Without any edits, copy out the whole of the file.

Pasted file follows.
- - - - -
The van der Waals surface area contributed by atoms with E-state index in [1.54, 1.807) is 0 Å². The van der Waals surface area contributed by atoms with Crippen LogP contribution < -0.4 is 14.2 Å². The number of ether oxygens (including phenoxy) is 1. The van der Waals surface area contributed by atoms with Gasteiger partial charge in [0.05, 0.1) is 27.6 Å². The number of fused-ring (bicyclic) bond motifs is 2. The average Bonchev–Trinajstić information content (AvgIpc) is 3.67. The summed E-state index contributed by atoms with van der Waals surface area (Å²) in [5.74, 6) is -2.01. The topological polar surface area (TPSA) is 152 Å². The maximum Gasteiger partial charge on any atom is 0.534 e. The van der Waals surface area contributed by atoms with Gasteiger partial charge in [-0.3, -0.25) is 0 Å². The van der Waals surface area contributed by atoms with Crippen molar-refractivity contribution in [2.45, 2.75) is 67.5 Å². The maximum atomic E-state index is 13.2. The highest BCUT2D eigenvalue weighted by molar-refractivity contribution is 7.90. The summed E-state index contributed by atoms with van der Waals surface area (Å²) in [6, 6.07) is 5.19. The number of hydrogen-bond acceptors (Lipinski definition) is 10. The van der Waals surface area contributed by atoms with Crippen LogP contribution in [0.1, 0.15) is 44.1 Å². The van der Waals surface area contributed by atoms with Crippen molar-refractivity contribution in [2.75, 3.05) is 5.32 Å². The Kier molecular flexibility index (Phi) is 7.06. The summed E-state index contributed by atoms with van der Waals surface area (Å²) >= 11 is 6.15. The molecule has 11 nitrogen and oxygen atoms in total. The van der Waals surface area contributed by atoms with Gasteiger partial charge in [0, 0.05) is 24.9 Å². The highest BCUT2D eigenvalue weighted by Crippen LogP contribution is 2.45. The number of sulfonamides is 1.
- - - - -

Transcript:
The van der Waals surface area contributed by atoms with E-state index in [1.54, 1.807) is 0 Å². The van der Waals surface area contributed by atoms with Crippen LogP contribution < -0.4 is 14.2 Å². The number of ether oxygens (including phenoxy) is 1. The van der Waals surface area contributed by atoms with Gasteiger partial charge in [0.05, 0.1) is 27.6 Å². The number of fused-ring (bicyclic) bond motifs is 2. The average Bonchev–Trinajstić information content (AvgIpc) is 3.67. The summed E-state index contributed by atoms with van der Waals surface area (Å²) in [5.74, 6) is -2.01. The topological polar surface area (TPSA) is 152 Å². The maximum Gasteiger partial charge on any atom is 0.534 e. The van der Waals surface area contributed by atoms with Gasteiger partial charge in [-0.3, -0.25) is 0 Å². The van der Waals surface area contributed by atoms with Crippen molar-refractivity contribution in [2.45, 2.75) is 67.5 Å². The maximum atomic E-state index is 13.2. The highest BCUT2D eigenvalue weighted by molar-refractivity contribution is 7.90. The summed E-state index contributed by atoms with van der Waals surface area (Å²) in [6, 6.07) is 5.19. The number of hydrogen-bond acceptors (Lipinski definition) is 10. The van der Waals surface area contributed by atoms with Crippen LogP contribution in [0.1, 0.15) is 44.1 Å². The van der Waals surface area contributed by atoms with Crippen molar-refractivity contribution in [2.75, 3.05) is 5.32 Å². The Kier molecular flexibility index (Phi) is 7.06. The summed E-state index contributed by atoms with van der Waals surface area (Å²) >= 11 is 6.15. The molecule has 11 nitrogen and oxygen atoms in total. The van der Waals surface area contributed by atoms with Gasteiger partial charge in [0, 0.05) is 24.9 Å². The highest BCUT2D eigenvalue weighted by Crippen LogP contribution is 2.45. The number of sulfonamides is 1.